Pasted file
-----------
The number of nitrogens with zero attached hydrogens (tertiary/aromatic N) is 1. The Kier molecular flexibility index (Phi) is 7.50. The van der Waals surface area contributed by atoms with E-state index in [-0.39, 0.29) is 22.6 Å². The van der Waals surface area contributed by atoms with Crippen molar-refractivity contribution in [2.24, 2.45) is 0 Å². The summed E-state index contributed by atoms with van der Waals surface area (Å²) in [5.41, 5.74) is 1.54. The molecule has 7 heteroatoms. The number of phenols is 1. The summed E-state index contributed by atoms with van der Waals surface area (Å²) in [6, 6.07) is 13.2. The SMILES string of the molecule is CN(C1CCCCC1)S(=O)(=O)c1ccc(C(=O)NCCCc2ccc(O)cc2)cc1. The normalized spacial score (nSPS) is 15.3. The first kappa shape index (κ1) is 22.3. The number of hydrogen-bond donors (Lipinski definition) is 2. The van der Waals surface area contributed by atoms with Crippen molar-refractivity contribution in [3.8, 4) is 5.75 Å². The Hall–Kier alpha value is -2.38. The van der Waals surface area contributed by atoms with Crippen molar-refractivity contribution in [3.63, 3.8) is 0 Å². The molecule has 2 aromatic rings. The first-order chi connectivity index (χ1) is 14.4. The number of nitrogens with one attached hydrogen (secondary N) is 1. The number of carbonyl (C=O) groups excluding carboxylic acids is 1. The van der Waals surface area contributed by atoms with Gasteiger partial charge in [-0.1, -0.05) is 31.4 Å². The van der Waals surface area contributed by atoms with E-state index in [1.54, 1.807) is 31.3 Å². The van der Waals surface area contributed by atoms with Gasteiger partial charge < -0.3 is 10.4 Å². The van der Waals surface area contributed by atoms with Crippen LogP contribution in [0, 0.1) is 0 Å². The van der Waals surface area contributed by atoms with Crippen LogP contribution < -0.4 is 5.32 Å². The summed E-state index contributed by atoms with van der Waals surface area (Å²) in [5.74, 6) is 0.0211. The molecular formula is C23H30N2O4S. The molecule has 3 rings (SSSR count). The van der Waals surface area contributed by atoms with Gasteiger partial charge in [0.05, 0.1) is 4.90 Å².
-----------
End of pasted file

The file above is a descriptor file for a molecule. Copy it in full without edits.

The number of nitrogens with zero attached hydrogens (tertiary/aromatic N) is 1. The Kier molecular flexibility index (Phi) is 7.50. The van der Waals surface area contributed by atoms with E-state index in [-0.39, 0.29) is 22.6 Å². The van der Waals surface area contributed by atoms with Crippen molar-refractivity contribution in [2.24, 2.45) is 0 Å². The summed E-state index contributed by atoms with van der Waals surface area (Å²) in [5.41, 5.74) is 1.54. The molecule has 7 heteroatoms. The number of phenols is 1. The summed E-state index contributed by atoms with van der Waals surface area (Å²) in [6, 6.07) is 13.2. The SMILES string of the molecule is CN(C1CCCCC1)S(=O)(=O)c1ccc(C(=O)NCCCc2ccc(O)cc2)cc1. The normalized spacial score (nSPS) is 15.3. The first kappa shape index (κ1) is 22.3. The number of hydrogen-bond donors (Lipinski definition) is 2. The van der Waals surface area contributed by atoms with Crippen molar-refractivity contribution in [3.8, 4) is 5.75 Å². The Hall–Kier alpha value is -2.38. The van der Waals surface area contributed by atoms with Crippen molar-refractivity contribution in [3.63, 3.8) is 0 Å². The molecule has 2 aromatic rings. The first-order chi connectivity index (χ1) is 14.4. The number of nitrogens with one attached hydrogen (secondary N) is 1. The number of carbonyl (C=O) groups excluding carboxylic acids is 1. The van der Waals surface area contributed by atoms with Gasteiger partial charge in [-0.1, -0.05) is 31.4 Å². The van der Waals surface area contributed by atoms with E-state index in [1.54, 1.807) is 31.3 Å². The van der Waals surface area contributed by atoms with Gasteiger partial charge < -0.3 is 10.4 Å². The van der Waals surface area contributed by atoms with Crippen LogP contribution in [0, 0.1) is 0 Å². The van der Waals surface area contributed by atoms with Crippen LogP contribution < -0.4 is 5.32 Å². The summed E-state index contributed by atoms with van der Waals surface area (Å²) in [5.74, 6) is 0.0211. The molecular formula is C23H30N2O4S. The molecule has 3 rings (SSSR count). The van der Waals surface area contributed by atoms with Gasteiger partial charge in [0.05, 0.1) is 4.90 Å².